EMILY DUGGAN, 16, spends most afternoons at a dance studio tucked behind a shopping plaza near her home in Exeter, New Hampshire. Blond and doe-eyed, Duggan has been dancing since she was two, everything from tap to ballet. She puts in about 12 hours a week at the studio, including classes and rehearsals with the dance team for weekend competitions. Duggan also prides herself on getting good grades in school. But two years ago, the stress of managing both dance and academics overwhelmed her.
She was exhausted and losing weight. Some nights, Duggan faced four hours of homework after a day of school and dancing that stretched into the evening, “I would just break down crying and saying, ‘I can’t do this anymore!’ ” she recalled.
Her parents agreed. In January 2015, Duggan enrolled in New Hampshire’s self-paced Virtual Learning Academy Charter School, joining about 200 full-time middle and high school students and about 10,000 part-timers from brick-and-mortar schools statewide who take online VLACS courses a la carte. There is no entrance exam, screening or application required to attend VLACS, which is free for any New Hampshire student.
VLACS is part of a nationwide boom: In the last decade, the number of full-time virtual schools has grown from a handful to over 450, enrolling more than 260,000 full-time students and millions more part time.
Virtual schools promise flexibility and a universe of learning just keystrokes away. But a slew of recent studies have found lackluster performance at online schools, seriously tarnishing their promise. Amid all the bad news, VLACS stands out as an online success story. On average, the school’s full-time students typically equal or modestly exceed New Hampshire average scores on state reading and math tests, as well as on the SAT.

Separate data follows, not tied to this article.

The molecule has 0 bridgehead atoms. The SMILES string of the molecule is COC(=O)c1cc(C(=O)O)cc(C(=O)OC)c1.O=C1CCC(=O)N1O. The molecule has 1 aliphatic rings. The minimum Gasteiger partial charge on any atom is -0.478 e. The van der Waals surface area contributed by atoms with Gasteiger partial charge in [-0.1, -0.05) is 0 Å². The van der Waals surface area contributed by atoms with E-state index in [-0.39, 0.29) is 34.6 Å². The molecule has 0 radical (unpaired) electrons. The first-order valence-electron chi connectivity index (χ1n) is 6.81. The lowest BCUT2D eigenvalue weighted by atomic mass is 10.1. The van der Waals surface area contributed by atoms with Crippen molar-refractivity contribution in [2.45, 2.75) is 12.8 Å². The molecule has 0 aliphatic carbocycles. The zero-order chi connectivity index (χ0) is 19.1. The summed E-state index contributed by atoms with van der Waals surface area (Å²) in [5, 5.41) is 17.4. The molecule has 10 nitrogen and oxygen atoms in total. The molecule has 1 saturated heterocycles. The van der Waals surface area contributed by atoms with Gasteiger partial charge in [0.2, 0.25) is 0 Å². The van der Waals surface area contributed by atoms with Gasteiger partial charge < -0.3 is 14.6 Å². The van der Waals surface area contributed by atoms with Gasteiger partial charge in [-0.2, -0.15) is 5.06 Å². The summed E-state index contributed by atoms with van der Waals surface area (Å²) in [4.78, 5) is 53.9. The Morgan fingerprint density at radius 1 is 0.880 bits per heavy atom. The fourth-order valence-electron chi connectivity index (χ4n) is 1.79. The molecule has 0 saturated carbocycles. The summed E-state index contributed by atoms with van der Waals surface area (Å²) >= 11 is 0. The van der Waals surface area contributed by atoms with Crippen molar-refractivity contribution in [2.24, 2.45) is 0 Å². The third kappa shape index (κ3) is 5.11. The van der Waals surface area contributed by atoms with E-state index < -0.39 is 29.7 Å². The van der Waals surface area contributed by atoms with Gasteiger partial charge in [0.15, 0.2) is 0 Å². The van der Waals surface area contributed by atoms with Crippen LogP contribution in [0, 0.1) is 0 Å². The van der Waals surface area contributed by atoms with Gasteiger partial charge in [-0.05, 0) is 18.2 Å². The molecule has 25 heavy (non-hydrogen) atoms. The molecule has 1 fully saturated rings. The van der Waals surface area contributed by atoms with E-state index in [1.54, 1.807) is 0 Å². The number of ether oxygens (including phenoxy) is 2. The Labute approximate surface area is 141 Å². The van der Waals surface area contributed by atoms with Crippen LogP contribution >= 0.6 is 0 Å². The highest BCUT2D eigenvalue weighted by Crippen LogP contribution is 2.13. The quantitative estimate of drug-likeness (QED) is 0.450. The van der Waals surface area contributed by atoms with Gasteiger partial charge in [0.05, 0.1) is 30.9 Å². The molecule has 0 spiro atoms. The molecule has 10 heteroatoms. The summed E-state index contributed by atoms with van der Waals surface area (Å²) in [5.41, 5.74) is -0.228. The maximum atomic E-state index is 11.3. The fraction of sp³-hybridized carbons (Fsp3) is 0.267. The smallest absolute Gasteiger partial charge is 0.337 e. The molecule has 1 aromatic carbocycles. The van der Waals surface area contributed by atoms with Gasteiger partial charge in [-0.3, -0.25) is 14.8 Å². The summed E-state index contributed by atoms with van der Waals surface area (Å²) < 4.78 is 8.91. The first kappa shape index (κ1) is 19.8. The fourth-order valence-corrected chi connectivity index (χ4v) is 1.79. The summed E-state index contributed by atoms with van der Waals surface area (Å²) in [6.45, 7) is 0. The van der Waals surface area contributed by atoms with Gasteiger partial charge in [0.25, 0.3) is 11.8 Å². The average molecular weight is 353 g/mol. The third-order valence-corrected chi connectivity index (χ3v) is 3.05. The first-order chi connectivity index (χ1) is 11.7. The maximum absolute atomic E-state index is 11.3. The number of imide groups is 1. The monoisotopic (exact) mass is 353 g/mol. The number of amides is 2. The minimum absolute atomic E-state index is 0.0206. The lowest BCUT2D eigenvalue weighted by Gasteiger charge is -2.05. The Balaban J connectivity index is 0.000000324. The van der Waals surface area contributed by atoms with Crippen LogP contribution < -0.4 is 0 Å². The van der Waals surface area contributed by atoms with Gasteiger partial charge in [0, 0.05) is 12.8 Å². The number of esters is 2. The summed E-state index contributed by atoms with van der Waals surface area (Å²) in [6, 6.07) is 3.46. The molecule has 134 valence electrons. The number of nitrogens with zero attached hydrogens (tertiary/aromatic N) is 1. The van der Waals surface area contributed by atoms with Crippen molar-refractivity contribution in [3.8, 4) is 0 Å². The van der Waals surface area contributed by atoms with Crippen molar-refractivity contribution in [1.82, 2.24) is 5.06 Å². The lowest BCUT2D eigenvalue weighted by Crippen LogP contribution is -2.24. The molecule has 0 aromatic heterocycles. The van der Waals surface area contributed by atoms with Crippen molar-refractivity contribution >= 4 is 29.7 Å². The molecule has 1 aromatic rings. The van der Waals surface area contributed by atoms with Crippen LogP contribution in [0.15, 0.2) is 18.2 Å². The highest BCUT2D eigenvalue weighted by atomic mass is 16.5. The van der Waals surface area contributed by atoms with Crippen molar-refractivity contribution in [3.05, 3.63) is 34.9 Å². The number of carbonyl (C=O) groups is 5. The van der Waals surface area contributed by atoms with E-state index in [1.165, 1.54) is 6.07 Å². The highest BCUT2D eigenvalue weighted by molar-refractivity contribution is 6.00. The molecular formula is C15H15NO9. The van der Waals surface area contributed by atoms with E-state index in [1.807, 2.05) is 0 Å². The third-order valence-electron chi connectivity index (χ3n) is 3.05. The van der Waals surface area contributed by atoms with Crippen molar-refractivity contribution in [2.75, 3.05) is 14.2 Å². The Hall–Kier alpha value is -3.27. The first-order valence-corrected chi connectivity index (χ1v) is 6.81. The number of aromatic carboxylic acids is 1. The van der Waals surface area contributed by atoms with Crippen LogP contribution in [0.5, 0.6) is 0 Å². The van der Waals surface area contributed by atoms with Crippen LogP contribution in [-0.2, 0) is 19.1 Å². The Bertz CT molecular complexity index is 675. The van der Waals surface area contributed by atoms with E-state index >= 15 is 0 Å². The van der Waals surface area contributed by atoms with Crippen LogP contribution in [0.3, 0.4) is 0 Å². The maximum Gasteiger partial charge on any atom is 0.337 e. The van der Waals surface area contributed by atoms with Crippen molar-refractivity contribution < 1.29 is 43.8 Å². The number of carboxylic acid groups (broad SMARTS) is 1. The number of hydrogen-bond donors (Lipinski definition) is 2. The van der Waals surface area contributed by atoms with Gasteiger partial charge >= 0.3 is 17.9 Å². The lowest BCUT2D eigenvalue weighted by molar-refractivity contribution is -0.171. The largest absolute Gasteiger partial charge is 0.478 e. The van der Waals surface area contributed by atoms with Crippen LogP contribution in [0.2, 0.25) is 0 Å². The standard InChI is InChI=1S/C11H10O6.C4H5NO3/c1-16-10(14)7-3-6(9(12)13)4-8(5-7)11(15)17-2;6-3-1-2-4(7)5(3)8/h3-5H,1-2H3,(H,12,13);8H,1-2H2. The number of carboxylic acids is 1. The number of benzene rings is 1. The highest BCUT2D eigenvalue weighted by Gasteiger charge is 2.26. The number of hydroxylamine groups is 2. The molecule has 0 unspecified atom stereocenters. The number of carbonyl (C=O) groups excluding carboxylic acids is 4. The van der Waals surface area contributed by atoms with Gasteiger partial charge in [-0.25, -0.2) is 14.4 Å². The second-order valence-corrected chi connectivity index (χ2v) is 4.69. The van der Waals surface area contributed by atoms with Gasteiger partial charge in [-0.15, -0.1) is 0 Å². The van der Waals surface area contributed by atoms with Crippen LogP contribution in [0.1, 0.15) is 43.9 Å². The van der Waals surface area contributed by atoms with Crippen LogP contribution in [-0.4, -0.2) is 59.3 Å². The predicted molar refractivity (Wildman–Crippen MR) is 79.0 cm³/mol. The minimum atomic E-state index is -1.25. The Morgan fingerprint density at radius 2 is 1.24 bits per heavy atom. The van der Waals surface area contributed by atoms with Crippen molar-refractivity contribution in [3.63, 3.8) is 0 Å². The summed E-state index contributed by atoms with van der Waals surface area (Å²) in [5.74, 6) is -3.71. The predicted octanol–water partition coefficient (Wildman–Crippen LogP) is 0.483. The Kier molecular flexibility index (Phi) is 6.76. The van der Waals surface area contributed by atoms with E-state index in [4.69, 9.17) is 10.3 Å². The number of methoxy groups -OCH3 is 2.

The secret to VLACS’ success may be that it does things differently from most virtual schools. It puts a focus on building strong student-teacher relationships. It breaks up traditional courses into specific skills and abilities, called “competencies,” that students master through a personalized blend of traditional lesson plans, offline projects and real-world experiences. Also, VLACS’s funding is based on student performance rather than enrollment.
By zigging when others zag, not only is VLACS outperforming much of the online field using the old yardstick of standardized tests, it might also radically change how students learn.
VLACS is headquartered in a former high school in Exeter, New Hampshire — a brick edifice used for a century until the town opened a new high school in 2006. The only students here now are in photos, like the one of a VLACS graduation ceremony that hangs in a classroom turned conference room.
Because VLACS is self-paced, students graduate throughout the year, and only about half the year’s graduates show up to the ceremonies held each June. Most of the blue-cloaked graduates, clutching diplomas and mugging for the camera, have never met each other or their teachers, at least not in person. Still, they seek each other out.